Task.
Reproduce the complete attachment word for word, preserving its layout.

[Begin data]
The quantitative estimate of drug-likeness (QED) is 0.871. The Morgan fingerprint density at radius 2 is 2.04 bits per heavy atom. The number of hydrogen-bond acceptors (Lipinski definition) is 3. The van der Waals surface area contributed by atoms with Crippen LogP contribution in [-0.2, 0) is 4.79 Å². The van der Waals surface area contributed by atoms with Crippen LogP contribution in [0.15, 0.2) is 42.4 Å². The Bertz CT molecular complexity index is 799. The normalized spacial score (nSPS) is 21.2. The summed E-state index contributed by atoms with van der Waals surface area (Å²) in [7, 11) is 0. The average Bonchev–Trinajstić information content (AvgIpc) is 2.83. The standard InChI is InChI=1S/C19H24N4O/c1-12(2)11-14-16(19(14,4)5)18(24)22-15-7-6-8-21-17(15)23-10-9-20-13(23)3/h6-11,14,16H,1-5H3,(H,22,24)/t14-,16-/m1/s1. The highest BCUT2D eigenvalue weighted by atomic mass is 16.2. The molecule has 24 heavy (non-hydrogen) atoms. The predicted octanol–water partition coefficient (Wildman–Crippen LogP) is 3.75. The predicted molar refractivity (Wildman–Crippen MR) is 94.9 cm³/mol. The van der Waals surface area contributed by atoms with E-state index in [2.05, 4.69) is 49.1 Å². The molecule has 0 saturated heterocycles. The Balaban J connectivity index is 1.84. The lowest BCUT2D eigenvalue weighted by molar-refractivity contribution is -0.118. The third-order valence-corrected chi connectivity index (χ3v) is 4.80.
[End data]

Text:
The quantitative estimate of drug-likeness (QED) is 0.871. The Morgan fingerprint density at radius 2 is 2.04 bits per heavy atom. The number of hydrogen-bond acceptors (Lipinski definition) is 3. The van der Waals surface area contributed by atoms with Crippen LogP contribution in [-0.2, 0) is 4.79 Å². The van der Waals surface area contributed by atoms with Crippen LogP contribution in [0.15, 0.2) is 42.4 Å². The Bertz CT molecular complexity index is 799. The normalized spacial score (nSPS) is 21.2. The summed E-state index contributed by atoms with van der Waals surface area (Å²) in [7, 11) is 0. The average Bonchev–Trinajstić information content (AvgIpc) is 2.83. The standard InChI is InChI=1S/C19H24N4O/c1-12(2)11-14-16(19(14,4)5)18(24)22-15-7-6-8-21-17(15)23-10-9-20-13(23)3/h6-11,14,16H,1-5H3,(H,22,24)/t14-,16-/m1/s1. The highest BCUT2D eigenvalue weighted by atomic mass is 16.2. The molecule has 24 heavy (non-hydrogen) atoms. The predicted octanol–water partition coefficient (Wildman–Crippen LogP) is 3.75. The predicted molar refractivity (Wildman–Crippen MR) is 94.9 cm³/mol. The van der Waals surface area contributed by atoms with E-state index in [2.05, 4.69) is 49.1 Å². The molecule has 0 saturated heterocycles. The Balaban J connectivity index is 1.84. The lowest BCUT2D eigenvalue weighted by molar-refractivity contribution is -0.118. The third-order valence-corrected chi connectivity index (χ3v) is 4.80.